Tuesday, 16 June 2015

#EconTalent Sir Charlie Mayfield on digital talent challenges

I’m at the Economist’s Talent Management summit, opened by Edward Carr, Deputy Editor of the Economist who suggestsed that AI and robotics will have a transformational although traumatic and disruptive impact on businesses and talent.

The first speaker has been Sir Charlie Mayfield, Chairman of John Lewis and also of UKCES who developed this theme.  John Lewis have been looking at existing hints in today’s world which may indicate business changes through to 2028.

This has been quite difficult as the technology, and roles and skills people will have then are very difficult to imagine today.  It's therefore very difficult to develop new technology products but once you have one it's very easy to take it to market.  Your firm will also be very high profile as many people will be using the new systems.  But hi tech alone will not play a large part of the required solution to economic and talent challenges eg Facebook only employs around 6,500 people

Also tech commoditises roles eg you can now use a John Lewis coffee machine and produce the same results as baristas in Starbucks.  There's the same shift in advanced manufacturing plants etc.

There is a positive too - tech frees up labour which may be very important given the aging workforce.  But anyone can do these commodity  roles so wages are likely to remain low.  There's a nbig difference between the bullseye and those people around the edges.  So the trajectory we’re on is one of rising inequality.

But there will be new exciting and different jobs emerging between the edge and the bullseye.  Uber and Taskrabbit creating something quite exciting - providing flexibility and opportunity for people to use their skills in different ways.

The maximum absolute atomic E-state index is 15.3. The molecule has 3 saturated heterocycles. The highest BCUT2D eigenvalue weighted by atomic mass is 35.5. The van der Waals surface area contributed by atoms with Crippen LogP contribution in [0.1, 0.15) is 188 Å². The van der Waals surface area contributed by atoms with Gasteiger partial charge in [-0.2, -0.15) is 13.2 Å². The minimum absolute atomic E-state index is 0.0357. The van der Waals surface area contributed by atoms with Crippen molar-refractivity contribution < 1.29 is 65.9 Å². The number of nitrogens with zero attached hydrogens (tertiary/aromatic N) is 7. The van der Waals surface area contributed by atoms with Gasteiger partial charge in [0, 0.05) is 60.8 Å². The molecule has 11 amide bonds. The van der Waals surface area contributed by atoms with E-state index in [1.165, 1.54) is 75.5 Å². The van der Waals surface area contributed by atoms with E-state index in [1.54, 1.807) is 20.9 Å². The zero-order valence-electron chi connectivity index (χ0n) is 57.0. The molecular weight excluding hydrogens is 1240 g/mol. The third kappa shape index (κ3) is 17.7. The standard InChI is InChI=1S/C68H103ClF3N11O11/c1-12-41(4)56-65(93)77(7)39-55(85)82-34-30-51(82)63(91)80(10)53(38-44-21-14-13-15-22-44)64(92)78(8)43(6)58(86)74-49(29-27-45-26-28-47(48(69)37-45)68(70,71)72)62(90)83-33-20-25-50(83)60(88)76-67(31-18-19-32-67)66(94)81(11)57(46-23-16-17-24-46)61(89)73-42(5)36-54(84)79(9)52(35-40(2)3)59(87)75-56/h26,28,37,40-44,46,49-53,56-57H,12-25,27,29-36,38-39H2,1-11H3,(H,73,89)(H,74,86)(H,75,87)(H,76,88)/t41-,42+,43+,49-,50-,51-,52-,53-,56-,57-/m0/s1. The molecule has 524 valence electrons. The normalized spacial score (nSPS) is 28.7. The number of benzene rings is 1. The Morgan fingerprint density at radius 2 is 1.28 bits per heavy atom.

We'll also see the emergence of greater and greater personalisation.  Eg we'll see more people who can afford it having personalised nutrition plans vs weekly shopping trolleys - formulated individually for them and changing dynamically with their level of health.

One problem of our human characteristics is inertia which hasn’t mattered up to now, but as pace of change quickens, our innate skills and core ability to contribute may become redundant.  Eg men with elementary qualifications are already finding it increasingly difficult to find employment.

We need to work to create a meritocratic society where the workplace is part of a progression of social mobility.

There are three areas where we need a course correction:

1.   The deal around employment - 8 out of 10 people who will be in work in 10 years time are already in work.  By 2025, this may be 9 out of 10.  These people will need to learn more in the next 10 years than they have in the last 20.  We need not just jobs, but learning jobs.  Training and development is millennial’s top demand from employment.  So we need to deal with these people differently.

2.   Training will be delivered via online platforms.  All of John Lewis’ development is now online.  Needs a much more serious focus on development and progression, and more people practices pulling on insights from data and analytics.  For example John Lewis has looked at the last 7 years of pay data.  We need to bring in practices used for customer relationships into employment.

3.   The worlds of work and education need to become more integrated.  Academic qualifications are only losely aligned with the world of work.  And the placit assumption is that they’re all achieved by age 20 and then there’s no more need for learning.  There needs to be a much closer link between education and the more attractive parts of the dart board.  Employers therefore need to collaborate with government to plan the supply side of workforce.  And government needs to be a convener rather than just a deliverer.

We therefore need to focus on what we need to do to move from where we are now to where we need to go - setting the agenda for talent management, and today’s conference.  

More shortly...

Also see my recent post on Digital HR

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